Arthur C. Clarke, popularizer of science and science fiction writer died today. He was 90. Clarke was one of my favorite authors growing up though I haven’t read him in a while. I still remember the thrill I felt when I read the last sentence of “Rendezvous with Rama” – that moment stays with me till this day. [No spoilers here.] I attribute my aspiring to be a vegetarian (however miserably I have have failed at that) to my reading of his novel “Deep Range.” I also remember being pleased by the fact that he had won the Kalinga Prize for science popularization (the only such award in the world). Kalinga is the ancient name for Orissa, the state in India where I am from. It is funny but I felt this personal connection with Clarke about that (however ephemeral the connection may be, but again I was young).
I honestly haven’t thought about him for a while, having pretty much moved beyond science fiction in my reading. That said, Clarke’s legacy lives on every time we use a cell phone or watch satellite TV or use a GPS navigation system. He was the first person to put forth the idea of a geo-stationary orbit and how three satellites precisely located could cover the entire earth. Incidentally, I have read that he refused to patent this idea, which could have made him a very rich man, mainly because he felt that this insight was something that ought to be shared by all humanity.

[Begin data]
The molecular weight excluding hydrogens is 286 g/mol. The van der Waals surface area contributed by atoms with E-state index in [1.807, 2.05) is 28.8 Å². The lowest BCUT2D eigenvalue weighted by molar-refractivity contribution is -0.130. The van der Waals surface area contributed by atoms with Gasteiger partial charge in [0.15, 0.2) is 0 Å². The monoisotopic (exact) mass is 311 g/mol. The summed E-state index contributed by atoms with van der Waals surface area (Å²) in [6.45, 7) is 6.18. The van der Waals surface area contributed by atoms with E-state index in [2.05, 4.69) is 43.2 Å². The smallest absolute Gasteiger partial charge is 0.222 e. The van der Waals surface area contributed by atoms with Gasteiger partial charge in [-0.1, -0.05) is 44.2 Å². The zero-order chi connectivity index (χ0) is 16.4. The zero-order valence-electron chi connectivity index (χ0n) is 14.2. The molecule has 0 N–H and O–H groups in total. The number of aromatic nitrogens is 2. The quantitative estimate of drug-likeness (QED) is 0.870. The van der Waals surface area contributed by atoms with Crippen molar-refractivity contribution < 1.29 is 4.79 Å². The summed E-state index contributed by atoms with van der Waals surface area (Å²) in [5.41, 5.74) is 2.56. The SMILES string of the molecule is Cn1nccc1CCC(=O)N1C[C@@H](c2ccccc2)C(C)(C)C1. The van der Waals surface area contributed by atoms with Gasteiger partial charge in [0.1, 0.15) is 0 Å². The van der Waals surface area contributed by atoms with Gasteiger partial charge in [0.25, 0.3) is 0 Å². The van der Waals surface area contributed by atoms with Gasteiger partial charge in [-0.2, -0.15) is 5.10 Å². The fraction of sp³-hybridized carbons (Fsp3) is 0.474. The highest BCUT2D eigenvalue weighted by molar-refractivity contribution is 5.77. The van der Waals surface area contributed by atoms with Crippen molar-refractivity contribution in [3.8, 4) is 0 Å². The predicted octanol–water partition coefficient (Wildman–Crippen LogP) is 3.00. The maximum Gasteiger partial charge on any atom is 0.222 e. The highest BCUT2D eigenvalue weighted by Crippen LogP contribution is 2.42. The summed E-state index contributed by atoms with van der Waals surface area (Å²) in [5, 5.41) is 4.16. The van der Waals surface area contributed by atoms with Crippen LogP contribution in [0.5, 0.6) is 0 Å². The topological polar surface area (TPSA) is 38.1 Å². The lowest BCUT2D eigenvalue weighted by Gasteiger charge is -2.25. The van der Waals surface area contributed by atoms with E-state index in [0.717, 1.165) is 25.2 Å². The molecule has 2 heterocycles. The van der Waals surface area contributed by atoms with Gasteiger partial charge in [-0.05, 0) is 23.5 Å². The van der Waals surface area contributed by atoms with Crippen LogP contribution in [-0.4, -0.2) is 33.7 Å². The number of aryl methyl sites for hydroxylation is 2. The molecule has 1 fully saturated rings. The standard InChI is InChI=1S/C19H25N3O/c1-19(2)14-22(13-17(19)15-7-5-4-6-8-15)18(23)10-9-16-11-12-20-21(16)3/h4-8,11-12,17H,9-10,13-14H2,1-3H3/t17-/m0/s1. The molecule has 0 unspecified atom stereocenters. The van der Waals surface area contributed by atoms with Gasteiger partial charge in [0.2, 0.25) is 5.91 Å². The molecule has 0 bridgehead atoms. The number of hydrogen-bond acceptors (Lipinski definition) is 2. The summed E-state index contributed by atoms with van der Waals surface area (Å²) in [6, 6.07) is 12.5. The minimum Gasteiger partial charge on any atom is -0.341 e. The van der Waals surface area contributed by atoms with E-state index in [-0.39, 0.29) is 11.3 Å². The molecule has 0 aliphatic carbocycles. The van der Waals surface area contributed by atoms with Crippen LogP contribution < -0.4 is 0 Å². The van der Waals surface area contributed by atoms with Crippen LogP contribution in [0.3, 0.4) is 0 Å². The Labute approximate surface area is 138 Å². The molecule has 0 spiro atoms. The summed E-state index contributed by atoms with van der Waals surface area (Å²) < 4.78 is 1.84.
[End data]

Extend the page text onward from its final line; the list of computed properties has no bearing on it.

One of the many obituaries we can read online said that Clarke wished to be remembered “most as a writer, one who entertained readers and hopefully stretched their imaginations as well.” I am not sure Clarke was a great writer, his plots were straightforward, his narratives and characterizations almost simplistic, if not naive. But what cannot be doubted is that he achieved both of the goals he had set for himself, he entertained and stretched our imaginations never losing sight of the transformative power of science and rationality.